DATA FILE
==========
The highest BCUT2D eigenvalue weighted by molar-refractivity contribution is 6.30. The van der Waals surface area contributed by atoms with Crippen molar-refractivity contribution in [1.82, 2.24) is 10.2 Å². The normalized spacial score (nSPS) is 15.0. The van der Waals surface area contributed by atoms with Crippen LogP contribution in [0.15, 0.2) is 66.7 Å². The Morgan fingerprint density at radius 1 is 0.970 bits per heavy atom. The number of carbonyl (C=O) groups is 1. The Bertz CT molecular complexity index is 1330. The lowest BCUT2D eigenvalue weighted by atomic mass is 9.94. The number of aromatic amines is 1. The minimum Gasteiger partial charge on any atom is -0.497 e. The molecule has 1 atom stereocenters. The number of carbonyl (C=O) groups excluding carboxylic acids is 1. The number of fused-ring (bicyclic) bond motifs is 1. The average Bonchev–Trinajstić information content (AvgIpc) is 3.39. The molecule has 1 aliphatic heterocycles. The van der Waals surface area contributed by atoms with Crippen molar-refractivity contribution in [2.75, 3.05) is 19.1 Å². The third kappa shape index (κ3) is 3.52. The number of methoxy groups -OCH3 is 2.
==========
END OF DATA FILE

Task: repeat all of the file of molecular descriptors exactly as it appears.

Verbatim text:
The highest BCUT2D eigenvalue weighted by molar-refractivity contribution is 6.30. The van der Waals surface area contributed by atoms with Crippen molar-refractivity contribution in [1.82, 2.24) is 10.2 Å². The normalized spacial score (nSPS) is 15.0. The van der Waals surface area contributed by atoms with Crippen LogP contribution in [0.15, 0.2) is 66.7 Å². The Morgan fingerprint density at radius 1 is 0.970 bits per heavy atom. The number of carbonyl (C=O) groups is 1. The Bertz CT molecular complexity index is 1330. The lowest BCUT2D eigenvalue weighted by atomic mass is 9.94. The number of aromatic amines is 1. The minimum Gasteiger partial charge on any atom is -0.497 e. The molecule has 1 atom stereocenters. The number of carbonyl (C=O) groups excluding carboxylic acids is 1. The number of fused-ring (bicyclic) bond motifs is 1. The average Bonchev–Trinajstić information content (AvgIpc) is 3.39. The molecule has 1 aliphatic heterocycles. The van der Waals surface area contributed by atoms with Crippen molar-refractivity contribution in [2.75, 3.05) is 19.1 Å². The third kappa shape index (κ3) is 3.52. The number of methoxy groups -OCH3 is 2.